July 23, 2013

10 Tips for Getting the Most Out of Your Internship

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A lot of your internships are probably close to winding down, but it’s not too late to squeeze some more valuable experience out of them! (Side note: Why do invaluable and valuable basically mean the same thing? I spent a solid 10 minutes trying to decide which one to use. Ugh, English.)

1. You probably have a supervisor you check in with, but have you met whoever is above him/her? Be proactive. Set up a meeting with the boss’s boss and wow them with all you’ve done! They’ll be impressed to know how many different types of coffee orders you’ve memorized! Who knew John in Marketing’s regular was a double macchiato with half 2% and half soy milk and a dash of cinnamon? Only the best intern in the world, that’s who!

2. Ask questions! Seriously! Now is the time that it’s ok to be a little ignorant of the industry you’re in. You’re not expected to know everything, but you are expected to want to know everything. So act like you want it and be curious!

3. Be receptive to feedback. Ask your supervisors if there is anything you can be improving on or any skills you can expand upon. They’ll be impressed that you’re open to constructive criticism and it will show that you really do want to improve in your field.

4. Don’t get discouraged or take it personally if some of the people in the office don’t want to give you the time of day. There will be people like that at any job level, so don’t get discouraged. Find the ones who are willing to give you a little bit of mentoring and take advantage of it.

5. Make friends! It’s important to impress the bosses, but befriending coworkers is just as important when you want to leave an impression. Get a drink with someone in HR, grab coffee with one of your bosses. Leave your mark through your work and make sure they remember your personality, too! Don’t forget that the people you work with are human and they like to just hang out, too!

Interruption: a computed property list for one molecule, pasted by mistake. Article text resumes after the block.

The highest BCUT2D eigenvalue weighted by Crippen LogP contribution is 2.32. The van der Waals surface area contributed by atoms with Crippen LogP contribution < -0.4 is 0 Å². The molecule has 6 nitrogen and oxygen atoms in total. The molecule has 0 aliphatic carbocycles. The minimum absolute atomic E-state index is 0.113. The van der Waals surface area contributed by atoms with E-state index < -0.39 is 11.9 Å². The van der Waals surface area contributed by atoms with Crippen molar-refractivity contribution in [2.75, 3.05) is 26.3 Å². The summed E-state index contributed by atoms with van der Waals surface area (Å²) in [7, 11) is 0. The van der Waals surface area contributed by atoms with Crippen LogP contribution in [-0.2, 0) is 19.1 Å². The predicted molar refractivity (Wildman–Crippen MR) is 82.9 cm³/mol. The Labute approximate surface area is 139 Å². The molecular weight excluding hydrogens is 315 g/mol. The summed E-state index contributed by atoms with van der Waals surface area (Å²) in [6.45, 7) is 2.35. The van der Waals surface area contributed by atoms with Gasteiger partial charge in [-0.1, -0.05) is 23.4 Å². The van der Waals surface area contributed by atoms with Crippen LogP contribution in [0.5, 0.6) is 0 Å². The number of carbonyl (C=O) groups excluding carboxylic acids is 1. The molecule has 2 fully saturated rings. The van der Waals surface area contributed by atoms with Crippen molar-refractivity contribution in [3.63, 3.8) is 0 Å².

6. Depending on the company you’re working for, there might be freelance opportunities. For instance, if you’re working at a publication, you can ask if you can stay connected to the company by continuing to do some freelance writing for them while at school.

7. Keep a list of the things you’ve been doing at work and update your resume so you don’t forget later when you’re interviewing for a job and they ask about your past experience, what software you’ve worked with, etc. Once you’re back at school and hitting the books, it will be easy to forget that you’re proficient with KeyNote and Numbers.

8. It’s not sucking up to get your boss a thoughtful parting gift to thank them for all they’ve done for you this summer. Maybe she mentioned she has an affinity for Precious Moments figurines… and you just so happened to have found one at a flea market and thought of her…

9. On that note, depending on how big your office or department is and your ability to not burn your kitchen down, bring in some homemade or store bought baked goods as a thank you on your last day!

10. After your internship is over, shoot your supervisor an e-mail thanking them again for giving you the opportunity to work with them. It shows how much you appreciated the experience you received (even if it was picking up their laundry and walking their toy poodle), and it can’t hurt to remind them of your existence after you’ve left the office.

Original Author: Rachel Ellicott